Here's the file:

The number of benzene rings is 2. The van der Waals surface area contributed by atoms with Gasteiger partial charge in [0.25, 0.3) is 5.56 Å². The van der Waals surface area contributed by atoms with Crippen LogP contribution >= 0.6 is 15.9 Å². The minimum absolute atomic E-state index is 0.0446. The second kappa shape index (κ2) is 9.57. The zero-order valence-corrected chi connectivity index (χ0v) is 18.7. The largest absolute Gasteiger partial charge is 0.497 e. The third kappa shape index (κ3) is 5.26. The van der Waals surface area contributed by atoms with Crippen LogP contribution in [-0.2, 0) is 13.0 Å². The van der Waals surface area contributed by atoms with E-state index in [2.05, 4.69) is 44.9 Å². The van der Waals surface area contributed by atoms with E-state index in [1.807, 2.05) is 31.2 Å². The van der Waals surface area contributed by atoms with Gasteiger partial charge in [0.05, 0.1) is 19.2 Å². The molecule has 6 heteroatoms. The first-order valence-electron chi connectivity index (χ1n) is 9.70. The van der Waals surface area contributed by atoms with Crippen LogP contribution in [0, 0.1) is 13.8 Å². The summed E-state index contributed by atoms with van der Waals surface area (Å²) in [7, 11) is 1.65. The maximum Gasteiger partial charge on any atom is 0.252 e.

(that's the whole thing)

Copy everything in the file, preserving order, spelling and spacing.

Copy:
The number of benzene rings is 2. The van der Waals surface area contributed by atoms with Gasteiger partial charge in [0.25, 0.3) is 5.56 Å². The van der Waals surface area contributed by atoms with Crippen LogP contribution >= 0.6 is 15.9 Å². The minimum absolute atomic E-state index is 0.0446. The second kappa shape index (κ2) is 9.57. The zero-order valence-corrected chi connectivity index (χ0v) is 18.7. The largest absolute Gasteiger partial charge is 0.497 e. The third kappa shape index (κ3) is 5.26. The van der Waals surface area contributed by atoms with Crippen LogP contribution in [-0.2, 0) is 13.0 Å². The van der Waals surface area contributed by atoms with E-state index in [2.05, 4.69) is 44.9 Å². The van der Waals surface area contributed by atoms with E-state index in [1.807, 2.05) is 31.2 Å². The van der Waals surface area contributed by atoms with Gasteiger partial charge in [0.05, 0.1) is 19.2 Å². The molecule has 6 heteroatoms. The first-order valence-electron chi connectivity index (χ1n) is 9.70. The van der Waals surface area contributed by atoms with Crippen LogP contribution in [0, 0.1) is 13.8 Å². The summed E-state index contributed by atoms with van der Waals surface area (Å²) in [7, 11) is 1.65. The maximum Gasteiger partial charge on any atom is 0.252 e.